MB: Every teacher I ever had who saw my gifts and expected excellence. Other influences- Amy Grant, for how she has navigated honestly through every phase and changing context of her musical/public/private life and for being, truly, my first experience as a young girl with the deeply connective power of music on a personal level… Shawn Colvin, for persistence, for word pictures and for brilliant, revealing, gutsy songs- especially those on her album, “Steady On”… Sinead O’Conner for standing on a stage and reminding me that a voice, unadorned and hard fought to find its strength and its forgiveness, is still the most powerful and beautiful sound in the world… Lyle Lovett, Aimee Mann for rootsy cleverness in lyric writing…Karen Peris and Don Peris (of The Innocence Mission) for ethereal, brilliantly precious lyrics, the frequency of her voice, melodies, arrangements and Don’s guitar work that all has such incredible synergy… Peter Himmelman for his ability to take an audience on a journey from unapologetic, high-energy rock to bare-bones, stripped-down, “Who are we at the core” quiet and then all over the map again… The Indigo Girls for harmonies, lyrics and for using their music and their voices to effect justice and change… Sarah McLachlan, Tori Amos for what they have done for women in music… Mr. Gharibian and Dr.Busarow (my high school and college choral directors) for being impatient with anything but perfection and for insisting on the importance of LISTENING…Gloria Steinam, Oprah Winfrey, Lisa Simpson…

FEMMUSIC: What is the biggest challenge of being an independent artist?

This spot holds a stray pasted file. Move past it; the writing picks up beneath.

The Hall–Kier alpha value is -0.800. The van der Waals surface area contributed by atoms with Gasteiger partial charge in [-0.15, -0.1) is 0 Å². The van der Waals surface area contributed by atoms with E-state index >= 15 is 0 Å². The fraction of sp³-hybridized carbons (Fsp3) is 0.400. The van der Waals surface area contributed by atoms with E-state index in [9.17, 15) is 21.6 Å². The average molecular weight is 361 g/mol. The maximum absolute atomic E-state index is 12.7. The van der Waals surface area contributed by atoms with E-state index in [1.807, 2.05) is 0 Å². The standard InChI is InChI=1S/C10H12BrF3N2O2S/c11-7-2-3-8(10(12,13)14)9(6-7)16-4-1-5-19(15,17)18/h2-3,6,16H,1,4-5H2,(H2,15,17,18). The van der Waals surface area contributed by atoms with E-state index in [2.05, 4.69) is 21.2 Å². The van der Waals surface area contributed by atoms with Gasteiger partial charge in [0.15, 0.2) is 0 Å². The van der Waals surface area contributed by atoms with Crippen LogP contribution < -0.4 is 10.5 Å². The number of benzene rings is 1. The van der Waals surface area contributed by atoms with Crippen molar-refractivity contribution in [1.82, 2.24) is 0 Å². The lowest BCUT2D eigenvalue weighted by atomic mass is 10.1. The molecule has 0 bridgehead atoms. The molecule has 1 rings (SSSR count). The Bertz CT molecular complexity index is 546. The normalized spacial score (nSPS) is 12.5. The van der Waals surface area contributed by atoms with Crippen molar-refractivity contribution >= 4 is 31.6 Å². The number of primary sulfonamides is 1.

MB: The biggest challenge of being an independent artist, right now, is dealing with the constant feeling of never knowing quite how to navigate exactly through the maze of structureless-ness and arbitrariness that pervades many circles of the industry. As an artist, I work to create songs and performing environments of beauty and purity because that is where I want to connect with people who feel drawn to what I do. The 90% of what it takes to get to that moment sometimes feels antithetical to the intention… In my heart of hearts, I don’t give a rat’s ass about “creating a buzz” and plastering myself all over telephone poles. The whole hullabaloo strikes me as inherently goofy, and goes against my grain as a human, and yet, I understand the necessity…

FEMMUSIC: What was your best touring experience in 2001?

MB: My best touring experience in 2001 was driving from Denver, Colorado to Dubuque, Iowa, playing for half an hour and driving back. Dar Williams has a song called “Iowa” where she says, “I’ve never had a way with women, but the hills of Iowa make me wish that I could.” I had the CD in the changer, ready for that moment of nostalgic transference that would soon become my own moment as well, but I guess Dar must have been in a different part of the state. We did pass a rather expansive and ultimately enticing lawn ornaments store, however…

FEMMUSIC: What was the biggest challenge of making your latest CD?

MB: The biggest challenge of making my latest CD, Clearly, and one I believe I have overcome, was a personal one. Ironically, the challenge has been learning to keep the personal out of it all. You do nobody any favors at all in keeping them on a project or a song when it’s clear they have contributed to their highest potential and it’s still not hitting the mark. I tripped a few times into that puddle of the “feel good, trying to be caring toward everybody” thing and letting that supercede decisions being made only as they related to goal-related caliber. I cost myself a lot of time and money and wasted brain gerbil-wheeling. If it’s not working, get rid of it. Check. I’ve got it now.